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Outspoken member removed from Pope's sex-abuse commission

February 08, 2016

An outspoken member of the special papal commission on sexual abuse has been removed from his role—but refuses to step down quietly.

The Vatican announced on February 6 that Peter Saunders had taken a leave of absence from his role. But Saunders directly contradicted that statement, saying: "I have not left, and am not leaving my position on the commission." Saunders said that he had been appointed by Pope Francis, and would not accept dismissal by anyone else. 

Saunders, who is himself an abuse victim and the British founder of the National Association for People Abused in Childhood, had said last week that it would be "outrageous" if Pope Francis did not attend the meetings of the commission that were being held in Rome. That was the latest and most dramatic in a series of pubilc statements by Saunders criticizing the Pope and the Vatican. He had denounced the appointment of a Chilean bishop who has been accused of ignoring abuse, and charged that Cardinal George Pell was "almost sociopathic" in his response to abuse complaints—a charge that prompted the Australian prelate to consider legal action.

As the papal commission concluded its week of meetings, the group issued a subdued statement that did not mention Saunders' departure. But the statement emphasized that the papal commission was assigned to offer proposals for policies that would protect children from abuse—rather than to judge the past performance of bishops in handling the issue.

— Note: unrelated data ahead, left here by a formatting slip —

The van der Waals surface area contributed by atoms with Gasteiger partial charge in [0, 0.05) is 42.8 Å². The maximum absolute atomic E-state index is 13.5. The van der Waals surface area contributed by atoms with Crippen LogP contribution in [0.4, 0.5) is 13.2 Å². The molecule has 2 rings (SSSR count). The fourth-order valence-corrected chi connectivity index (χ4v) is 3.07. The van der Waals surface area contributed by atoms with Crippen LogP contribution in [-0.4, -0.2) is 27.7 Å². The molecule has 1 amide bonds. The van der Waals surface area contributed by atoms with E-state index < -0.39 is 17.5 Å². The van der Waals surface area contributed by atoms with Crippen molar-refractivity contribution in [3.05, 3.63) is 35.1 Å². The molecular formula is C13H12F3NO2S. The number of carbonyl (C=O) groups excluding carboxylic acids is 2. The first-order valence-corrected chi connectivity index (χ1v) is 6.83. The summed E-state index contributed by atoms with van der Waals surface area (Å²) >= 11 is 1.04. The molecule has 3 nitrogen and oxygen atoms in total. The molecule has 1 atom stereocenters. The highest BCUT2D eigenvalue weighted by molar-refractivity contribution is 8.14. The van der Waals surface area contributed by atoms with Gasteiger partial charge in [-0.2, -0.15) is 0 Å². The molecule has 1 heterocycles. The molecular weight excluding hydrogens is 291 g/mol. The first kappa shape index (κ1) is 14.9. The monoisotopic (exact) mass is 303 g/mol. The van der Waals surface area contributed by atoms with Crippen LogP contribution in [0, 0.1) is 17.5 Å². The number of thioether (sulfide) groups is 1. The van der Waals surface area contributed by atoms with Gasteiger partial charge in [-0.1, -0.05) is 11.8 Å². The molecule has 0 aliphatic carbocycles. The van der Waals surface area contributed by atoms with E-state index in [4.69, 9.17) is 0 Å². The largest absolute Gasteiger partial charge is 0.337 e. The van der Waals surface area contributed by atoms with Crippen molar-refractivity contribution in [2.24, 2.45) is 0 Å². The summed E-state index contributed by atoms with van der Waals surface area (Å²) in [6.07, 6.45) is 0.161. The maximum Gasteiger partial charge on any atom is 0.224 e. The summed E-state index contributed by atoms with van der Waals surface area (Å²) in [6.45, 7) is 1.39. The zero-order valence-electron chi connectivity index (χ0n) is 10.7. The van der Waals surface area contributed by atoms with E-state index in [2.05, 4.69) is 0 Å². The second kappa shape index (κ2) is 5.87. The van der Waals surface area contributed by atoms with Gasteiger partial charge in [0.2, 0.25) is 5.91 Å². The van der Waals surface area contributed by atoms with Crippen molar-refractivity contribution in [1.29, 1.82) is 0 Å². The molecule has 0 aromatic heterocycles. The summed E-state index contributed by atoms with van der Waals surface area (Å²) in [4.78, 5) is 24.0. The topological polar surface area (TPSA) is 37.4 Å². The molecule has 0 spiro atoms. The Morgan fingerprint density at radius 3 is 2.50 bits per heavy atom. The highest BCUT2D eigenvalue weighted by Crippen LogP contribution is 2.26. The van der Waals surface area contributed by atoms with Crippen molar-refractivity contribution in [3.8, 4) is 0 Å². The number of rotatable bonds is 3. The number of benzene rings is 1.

The statement said that the commission, chaired by Boston's Cardinal Sean O'Malley, has been "actively in contact with numerous bishops' conferences" in helping to design programs for protecting young people. The commission noted its request for all bishops to recognize the importance of dealing promptly and forthrightly with abuse complains, and mentioned plans for a penitential liturgy and a worldwide day of prayer for abuse victims. 

The commission's bland public statement, following the disputed removal of its most contentious member, served only to underline public questions about the group's effectiveness and its authority. John Allen noted, on the Crux web site, that the papal commission was not invited to make a presentation at a Vatican orientation program for newly appointed bishops, when they discussed the handling of sex-abuse complaints. A question raised by Allen is especially pointed in light of the commission's reminder that its role is to offer suggestion for programs to safeguard children: "Why is the Pontifical Commission for the Protection of Minors, the body led by O'Malley, not entrusted with making such a presentation to new bishops?" 

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  • Posted by: james-w-anderson8230 - Feb. 08, 2016 11:39 PM ET USA

    It is way past the time to remove him. His way is not the christian way to resolve this problem.